to consider the fact that the water
might kill him frst. Not the time, re-
ally, to let something like that in.
His refrigerator has tipped over. Fur-
niture that used to belong to his
grandmother is foating. The water is
up above Anthony’s chest. Anthony
wrestles all 50 lbs. of Buddy of the
guest room mattress — wrestles be-
ing the literal term here: Buddy can’t
swim, and Anthony barely weighs a
buck-twenty, and this is a pretty fair
fght — and lifts him over his head,
and starts wading across the furni-
ture in his living room, hopping from
island to island. Kym follows. There is
a pack of D-cell batteries in his shirt
pocket and a Maglite tucked into the
back pocket of his jeans, and a 50-lb.
dog whimpering above his head.
They get to the front door, but it’s
swelling to cartoonish sizes. It won’t
open. Kym holds Buddy as An-
thony pulls and tugs and yanks on
the door, but it doesn’t budge. The
water is splashing up onto his face.
His mouth tastes of gasoline. And
then — Anthony doesn’t know why
— the door does the right thing and
nudges open, and Anthony grabs
his dog and pushes outside. They
get to the edge of the porch. The
magnolia’s ten, maybe twelve feet
away.
Kym jumps frst, swims and grabs
some limbs. She’s safe.
Anthony takes Buddy and tries to
almost shot-put him into the tree.
Doesn’t work. Buddy comes up
eight feet short, and now the dog
that can’t swim starts trying to pad-
dle against the current, and the nails
and debris that are coming with it.
Then Anthony jumps in, and he’s
getting carried upstream, too. He’d
once been a junior lifeguard, but that
doesn’t really train you for something
like this. He’s 25 feet north of the tree
before he even gets in a stroke, he
and Buddy simultaneously strug-
gling against the water, swimming
toward the only thing left that can
save them.
Anthony keeps getting close. He
works his way up to the tree and
grabs, but can’t. He does it again,
and misses. Buddy’s still a few feet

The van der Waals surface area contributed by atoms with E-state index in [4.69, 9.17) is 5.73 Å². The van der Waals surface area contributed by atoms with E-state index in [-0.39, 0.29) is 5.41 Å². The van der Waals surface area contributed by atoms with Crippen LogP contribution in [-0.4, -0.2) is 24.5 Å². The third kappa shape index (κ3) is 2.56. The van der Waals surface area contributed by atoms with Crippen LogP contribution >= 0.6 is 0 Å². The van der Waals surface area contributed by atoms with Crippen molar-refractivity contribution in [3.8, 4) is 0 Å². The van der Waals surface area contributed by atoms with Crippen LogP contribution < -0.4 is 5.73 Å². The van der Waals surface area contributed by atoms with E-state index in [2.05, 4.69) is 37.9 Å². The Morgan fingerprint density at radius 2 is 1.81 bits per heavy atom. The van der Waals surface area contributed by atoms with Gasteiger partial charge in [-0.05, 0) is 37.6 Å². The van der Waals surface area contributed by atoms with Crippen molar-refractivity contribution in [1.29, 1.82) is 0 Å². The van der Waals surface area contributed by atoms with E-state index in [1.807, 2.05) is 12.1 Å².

back, trying to get to the magnolia.
Kym’s calling out Buddy’s name. An-
thony starts to think: maybe if I get
a few strokes past the tree, I might
be able to grab onto something.
It’s the trunk of the tree that fnally
takes hold, and Anthony climbs up.
Buddy reaches the tree. It’s been ff-
teen minutes in the water for both
of them, and Anthony reaches down
and gets his dog into the magnolia.
Then they start climbing, Buddy in
Anthony’s arms, Kym behind. They
climb back toward the house, out
on the limbs of the tree, to where
the branches hang over Anthony’s
roof. To shelter.
Anthony balls up there on his roof
just like a baby, getting as fat to
the roof as possible, his face in the
air, trying to wash the gasoline taste
out of his mouth with rainwater. He’s
thinking that even now, he does not
know if he will live.
-----
story published on Sept. 17, 2010
biloxi.indd 17 9/21/10 4:39:48 PM
!tr¡

I have known Bob Bennett for about
10 minutes, and I cannot decide
if he’s making everything up. He’s
just spent the previous 10 minutes
confessing to the kind of stuf that
usually doesn’t get confessed in the
presence of a working tape record-
er, but hell, he’s the guy with the
Tulane Law degree and I’m the guy
with the tape recorder, and I’d hope
he knows more about what’s admis-
sible in court than I do.
I’ve come to his Biloxi-based seaside
hotel, the Edgewater Inn, to ask how,
exactly, business is these days, with
the oil spill hurting tourism and all,
and when, exactly, he started work-
ing in this business, and Bennett
has instead launched into a story
that involves racketeering, money
laundering, a judge in Des Moines,
Iowa, and Jimmy Freaking Hofa,
and I’m not even sure if I feel com-
fortable printing the whole thing.
Short version is, Bennett’s daddy’s
name was Harry, a Jew
(1)
with a head
for numbers. Momma was a Cajun-
Catholic named Ora, and you are
what you momma is, so Bennett is
a Cajun-Catholic too. Harry worked